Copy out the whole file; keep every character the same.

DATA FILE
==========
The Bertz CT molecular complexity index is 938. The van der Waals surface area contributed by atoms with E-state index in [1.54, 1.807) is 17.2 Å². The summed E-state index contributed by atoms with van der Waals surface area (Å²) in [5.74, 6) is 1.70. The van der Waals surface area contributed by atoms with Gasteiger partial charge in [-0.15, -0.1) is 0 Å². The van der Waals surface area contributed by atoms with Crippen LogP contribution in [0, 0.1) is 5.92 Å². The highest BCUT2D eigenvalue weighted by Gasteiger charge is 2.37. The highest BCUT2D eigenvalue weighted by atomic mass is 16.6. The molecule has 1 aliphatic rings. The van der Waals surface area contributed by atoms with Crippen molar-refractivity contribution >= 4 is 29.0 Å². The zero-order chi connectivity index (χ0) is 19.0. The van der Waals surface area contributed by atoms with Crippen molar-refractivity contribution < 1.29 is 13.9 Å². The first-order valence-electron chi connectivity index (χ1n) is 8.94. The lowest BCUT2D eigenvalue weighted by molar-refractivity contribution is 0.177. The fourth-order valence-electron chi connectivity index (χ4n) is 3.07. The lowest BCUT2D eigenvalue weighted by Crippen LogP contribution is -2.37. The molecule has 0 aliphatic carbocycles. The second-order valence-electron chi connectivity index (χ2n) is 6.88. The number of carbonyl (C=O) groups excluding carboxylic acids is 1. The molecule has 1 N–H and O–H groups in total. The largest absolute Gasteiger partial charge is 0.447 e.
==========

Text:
The Bertz CT molecular complexity index is 938. The van der Waals surface area contributed by atoms with E-state index in [1.54, 1.807) is 17.2 Å². The summed E-state index contributed by atoms with van der Waals surface area (Å²) in [5.74, 6) is 1.70. The van der Waals surface area contributed by atoms with Gasteiger partial charge in [-0.15, -0.1) is 0 Å². The van der Waals surface area contributed by atoms with Crippen LogP contribution in [0, 0.1) is 5.92 Å². The highest BCUT2D eigenvalue weighted by Gasteiger charge is 2.37. The highest BCUT2D eigenvalue weighted by atomic mass is 16.6. The molecule has 1 aliphatic rings. The van der Waals surface area contributed by atoms with Crippen molar-refractivity contribution >= 4 is 29.0 Å². The zero-order chi connectivity index (χ0) is 19.0. The van der Waals surface area contributed by atoms with Crippen molar-refractivity contribution < 1.29 is 13.9 Å². The first-order valence-electron chi connectivity index (χ1n) is 8.94. The lowest BCUT2D eigenvalue weighted by molar-refractivity contribution is 0.177. The fourth-order valence-electron chi connectivity index (χ4n) is 3.07. The lowest BCUT2D eigenvalue weighted by Crippen LogP contribution is -2.37. The molecule has 0 aliphatic carbocycles. The second-order valence-electron chi connectivity index (χ2n) is 6.88. The number of carbonyl (C=O) groups excluding carboxylic acids is 1. The molecule has 1 N–H and O–H groups in total. The largest absolute Gasteiger partial charge is 0.447 e.